Invisible real estate risks that really bite! - February 2024
February 4, 2024 / Written by Rich Harvey
You’ve found a place you want to buy and the building and pest inspection you’ve ordered looks pretty good, so… job done, right?
While it’s true that every buyer should engage reputable and qualified building experts to check a house or unit for any identifiable issues, that’s not where your due diligence should begin and end. There are plenty other potential nasties lurking that could bring even a seasoned buyer undone.
As a buyer’s agent, I’ve assisted in the purchase of thousands of properties over the years. As such, I’ve come to learn about the risks that aren’t always visible, and which many working on their own might not see.
Let’s say you’ve bought a charming home with plenty of character, but it needs a bit of work to restore it to its former glory.
Did you check any heritage restrictions that might apply? Are there ordinances in place that govern what you can and can’t do to your own home? These policies exist for good reasons – to maintain the character and history of beloved neighbourhoods and prevent the mistakes of the past, when we’d knock down beautiful buildings willy nilly, from being repeated.
But they can be a headache for even homeowners with the best intentions. Depending on the area and the rules that apply, you could be hamstrung by some seriously tough limitations.
I’ve heard about one homeowner of a terrace covered in badly peeling paint who spent a year going back-and-forth with heritage advisors about what colour was permissible. All they wanted was a simple white, but the shade they’d picked wasn’t allowed. Trouble was… there was nothing written down about what colours were permissible. It was all based on the opinion of the ‘heritage expert’.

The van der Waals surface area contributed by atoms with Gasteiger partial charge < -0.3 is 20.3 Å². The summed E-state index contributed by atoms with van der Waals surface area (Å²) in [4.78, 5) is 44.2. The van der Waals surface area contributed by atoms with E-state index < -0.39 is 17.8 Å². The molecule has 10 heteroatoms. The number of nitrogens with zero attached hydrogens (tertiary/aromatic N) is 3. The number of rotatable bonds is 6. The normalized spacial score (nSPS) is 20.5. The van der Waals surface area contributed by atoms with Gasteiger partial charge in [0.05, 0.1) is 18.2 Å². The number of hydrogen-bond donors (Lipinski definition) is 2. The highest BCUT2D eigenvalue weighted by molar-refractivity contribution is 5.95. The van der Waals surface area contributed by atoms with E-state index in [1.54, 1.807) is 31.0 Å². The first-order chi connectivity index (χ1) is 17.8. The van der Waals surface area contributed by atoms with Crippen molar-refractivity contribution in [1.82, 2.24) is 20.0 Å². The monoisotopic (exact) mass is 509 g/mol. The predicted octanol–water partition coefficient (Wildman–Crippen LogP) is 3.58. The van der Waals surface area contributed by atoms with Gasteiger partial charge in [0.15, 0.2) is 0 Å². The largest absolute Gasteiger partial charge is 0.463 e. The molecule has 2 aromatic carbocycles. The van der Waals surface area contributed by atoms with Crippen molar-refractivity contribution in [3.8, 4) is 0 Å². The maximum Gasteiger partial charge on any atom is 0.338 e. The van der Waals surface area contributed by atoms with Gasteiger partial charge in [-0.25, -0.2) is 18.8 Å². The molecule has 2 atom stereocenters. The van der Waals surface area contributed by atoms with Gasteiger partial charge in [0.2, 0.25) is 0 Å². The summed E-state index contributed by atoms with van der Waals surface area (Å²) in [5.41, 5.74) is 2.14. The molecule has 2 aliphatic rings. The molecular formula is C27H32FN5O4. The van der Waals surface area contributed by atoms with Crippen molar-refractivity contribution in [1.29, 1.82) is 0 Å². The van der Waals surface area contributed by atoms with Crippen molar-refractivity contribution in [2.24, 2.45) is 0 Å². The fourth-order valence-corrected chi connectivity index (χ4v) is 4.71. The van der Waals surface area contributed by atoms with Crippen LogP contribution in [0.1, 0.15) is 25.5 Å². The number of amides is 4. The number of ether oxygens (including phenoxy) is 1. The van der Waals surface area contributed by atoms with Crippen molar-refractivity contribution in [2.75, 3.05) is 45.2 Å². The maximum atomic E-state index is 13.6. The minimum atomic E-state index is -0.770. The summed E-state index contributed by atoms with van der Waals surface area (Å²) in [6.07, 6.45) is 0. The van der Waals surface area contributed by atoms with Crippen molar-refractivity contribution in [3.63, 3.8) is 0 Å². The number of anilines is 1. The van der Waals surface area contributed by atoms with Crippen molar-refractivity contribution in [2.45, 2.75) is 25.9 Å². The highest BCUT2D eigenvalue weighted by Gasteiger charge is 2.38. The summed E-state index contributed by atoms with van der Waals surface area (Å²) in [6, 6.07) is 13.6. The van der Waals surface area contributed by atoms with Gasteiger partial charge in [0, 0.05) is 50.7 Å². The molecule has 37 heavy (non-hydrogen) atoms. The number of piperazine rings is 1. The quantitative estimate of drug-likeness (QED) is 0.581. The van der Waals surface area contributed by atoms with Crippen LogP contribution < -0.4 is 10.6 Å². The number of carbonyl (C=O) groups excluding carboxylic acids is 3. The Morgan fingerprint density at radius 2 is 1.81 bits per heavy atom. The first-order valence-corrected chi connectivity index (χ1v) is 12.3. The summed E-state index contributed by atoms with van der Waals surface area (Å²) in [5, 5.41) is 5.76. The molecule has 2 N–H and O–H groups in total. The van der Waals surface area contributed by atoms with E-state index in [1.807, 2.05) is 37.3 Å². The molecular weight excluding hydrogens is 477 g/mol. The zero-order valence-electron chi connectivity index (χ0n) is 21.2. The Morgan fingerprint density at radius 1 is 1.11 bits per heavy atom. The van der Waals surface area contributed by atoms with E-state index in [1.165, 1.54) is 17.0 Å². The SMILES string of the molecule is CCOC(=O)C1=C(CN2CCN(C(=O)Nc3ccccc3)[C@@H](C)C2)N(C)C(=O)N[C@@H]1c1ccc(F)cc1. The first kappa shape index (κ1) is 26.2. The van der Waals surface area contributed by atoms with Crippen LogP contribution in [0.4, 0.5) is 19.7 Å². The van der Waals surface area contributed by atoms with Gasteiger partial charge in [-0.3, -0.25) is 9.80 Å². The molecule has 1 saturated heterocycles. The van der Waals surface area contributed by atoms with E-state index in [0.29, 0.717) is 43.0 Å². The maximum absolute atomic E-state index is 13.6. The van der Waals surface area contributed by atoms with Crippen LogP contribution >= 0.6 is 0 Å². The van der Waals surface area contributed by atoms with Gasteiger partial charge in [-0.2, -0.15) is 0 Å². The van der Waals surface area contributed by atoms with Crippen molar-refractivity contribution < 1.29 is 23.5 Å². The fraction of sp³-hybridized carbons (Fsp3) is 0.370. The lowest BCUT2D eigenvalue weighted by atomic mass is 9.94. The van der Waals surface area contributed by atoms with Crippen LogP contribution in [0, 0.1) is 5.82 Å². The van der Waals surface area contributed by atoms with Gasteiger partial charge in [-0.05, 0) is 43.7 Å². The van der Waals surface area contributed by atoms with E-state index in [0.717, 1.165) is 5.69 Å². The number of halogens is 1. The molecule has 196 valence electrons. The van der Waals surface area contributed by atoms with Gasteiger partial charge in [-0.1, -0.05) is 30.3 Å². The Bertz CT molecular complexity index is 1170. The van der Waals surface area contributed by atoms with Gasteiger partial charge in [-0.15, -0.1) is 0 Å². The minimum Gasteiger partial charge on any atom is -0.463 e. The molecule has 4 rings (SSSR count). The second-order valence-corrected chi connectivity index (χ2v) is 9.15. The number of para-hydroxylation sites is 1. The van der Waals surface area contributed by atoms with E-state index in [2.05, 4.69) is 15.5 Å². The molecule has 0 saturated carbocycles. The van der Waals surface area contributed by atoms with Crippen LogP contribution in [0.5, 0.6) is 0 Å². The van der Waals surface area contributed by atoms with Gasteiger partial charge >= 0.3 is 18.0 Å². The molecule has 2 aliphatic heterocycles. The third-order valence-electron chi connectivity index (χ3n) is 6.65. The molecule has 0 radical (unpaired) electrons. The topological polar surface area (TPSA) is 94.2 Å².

Similarly, extensions – even at the rear out of view – can require jumping through a few hoops when it comes to heritage properties.
Planning restrictions can also impact what you do with your property regardless of its age. For example, buying a house on a big block with the hopes of someday soon splitting it in two, or knocking down the old pile of bricks to build a duplex, is a popular aspiration lately.
But it’s not always allowed, with individual councils having their own specific guidelines on everything from minimum setbacks to block sizes and density. If you intend to change anything significant, be sure you actually can.
Land that’s yours – with a catch
A small-time developer I met a few years back told me a horror story of buying his first site – a huge block with a crumbling old house on it.
He knocked it down with plans of throwing up a few units, which would’ve delivered him a tidy profit. But he hadn’t done his proper checks and balances, being new to the game and not knowing what to look for.
Towards the back of the block was a services conduit providing access to wastewater infrastructure and he wasn’t allowed to build near it, let alone over it, as he’d hoped.
It proved to be a costly headache.
These kinds of situations are rare but not uncommon. If you’ve bought and sold enough, chances are you’ve come across a prospective property with some kind of services conduit or that limits what you can and can’t do.
Similarly, any easements are also worth knowing about. Think of an easement as a ‘right of way’ – the owner doesn’t lose their land covered by one, but they’re obligated to allow access to certain people under certain circumstances.